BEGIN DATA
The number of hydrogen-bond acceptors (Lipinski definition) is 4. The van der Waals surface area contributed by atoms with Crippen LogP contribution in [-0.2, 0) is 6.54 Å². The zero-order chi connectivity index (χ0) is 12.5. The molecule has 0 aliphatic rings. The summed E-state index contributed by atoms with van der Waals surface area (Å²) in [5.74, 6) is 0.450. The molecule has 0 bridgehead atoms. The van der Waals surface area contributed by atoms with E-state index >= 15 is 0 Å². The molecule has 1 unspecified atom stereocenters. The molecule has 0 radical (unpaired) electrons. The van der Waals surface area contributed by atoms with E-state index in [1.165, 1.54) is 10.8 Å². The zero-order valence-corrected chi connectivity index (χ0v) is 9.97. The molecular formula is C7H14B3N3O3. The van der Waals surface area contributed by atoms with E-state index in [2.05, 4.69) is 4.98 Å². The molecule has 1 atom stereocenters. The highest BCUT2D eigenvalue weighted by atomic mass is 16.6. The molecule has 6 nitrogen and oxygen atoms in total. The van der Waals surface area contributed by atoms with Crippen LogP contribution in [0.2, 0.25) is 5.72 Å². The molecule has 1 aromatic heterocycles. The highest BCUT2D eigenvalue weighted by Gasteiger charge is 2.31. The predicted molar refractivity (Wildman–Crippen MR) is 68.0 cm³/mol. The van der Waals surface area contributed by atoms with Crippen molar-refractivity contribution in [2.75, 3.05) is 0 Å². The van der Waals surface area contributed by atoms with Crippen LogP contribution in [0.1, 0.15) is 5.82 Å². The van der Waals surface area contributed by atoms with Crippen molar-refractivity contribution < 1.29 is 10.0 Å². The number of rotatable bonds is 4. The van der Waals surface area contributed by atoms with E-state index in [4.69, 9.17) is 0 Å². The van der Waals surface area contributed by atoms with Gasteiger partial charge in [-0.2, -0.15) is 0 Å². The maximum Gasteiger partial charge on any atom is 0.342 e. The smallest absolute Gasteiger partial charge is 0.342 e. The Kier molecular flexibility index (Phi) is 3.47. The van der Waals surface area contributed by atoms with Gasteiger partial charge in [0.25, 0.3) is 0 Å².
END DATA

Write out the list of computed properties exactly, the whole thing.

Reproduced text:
The number of hydrogen-bond acceptors (Lipinski definition) is 4. The van der Waals surface area contributed by atoms with Crippen LogP contribution in [-0.2, 0) is 6.54 Å². The zero-order chi connectivity index (χ0) is 12.5. The molecule has 0 aliphatic rings. The summed E-state index contributed by atoms with van der Waals surface area (Å²) in [5.74, 6) is 0.450. The molecule has 0 bridgehead atoms. The van der Waals surface area contributed by atoms with E-state index >= 15 is 0 Å². The molecule has 1 unspecified atom stereocenters. The molecule has 0 radical (unpaired) electrons. The van der Waals surface area contributed by atoms with E-state index in [1.165, 1.54) is 10.8 Å². The zero-order valence-corrected chi connectivity index (χ0v) is 9.97. The molecular formula is C7H14B3N3O3. The van der Waals surface area contributed by atoms with E-state index in [2.05, 4.69) is 4.98 Å². The molecule has 1 atom stereocenters. The highest BCUT2D eigenvalue weighted by atomic mass is 16.6. The molecule has 6 nitrogen and oxygen atoms in total. The van der Waals surface area contributed by atoms with Crippen LogP contribution in [0.2, 0.25) is 5.72 Å². The molecule has 1 aromatic heterocycles. The highest BCUT2D eigenvalue weighted by Gasteiger charge is 2.31. The predicted molar refractivity (Wildman–Crippen MR) is 68.0 cm³/mol. The van der Waals surface area contributed by atoms with Crippen molar-refractivity contribution in [2.75, 3.05) is 0 Å². The van der Waals surface area contributed by atoms with Crippen LogP contribution in [0.1, 0.15) is 5.82 Å². The van der Waals surface area contributed by atoms with Crippen molar-refractivity contribution < 1.29 is 10.0 Å². The number of rotatable bonds is 4. The van der Waals surface area contributed by atoms with E-state index in [4.69, 9.17) is 0 Å². The van der Waals surface area contributed by atoms with Gasteiger partial charge in [-0.2, -0.15) is 0 Å². The maximum Gasteiger partial charge on any atom is 0.342 e. The smallest absolute Gasteiger partial charge is 0.342 e. The Kier molecular flexibility index (Phi) is 3.47. The van der Waals surface area contributed by atoms with Gasteiger partial charge in [0.25, 0.3) is 0 Å².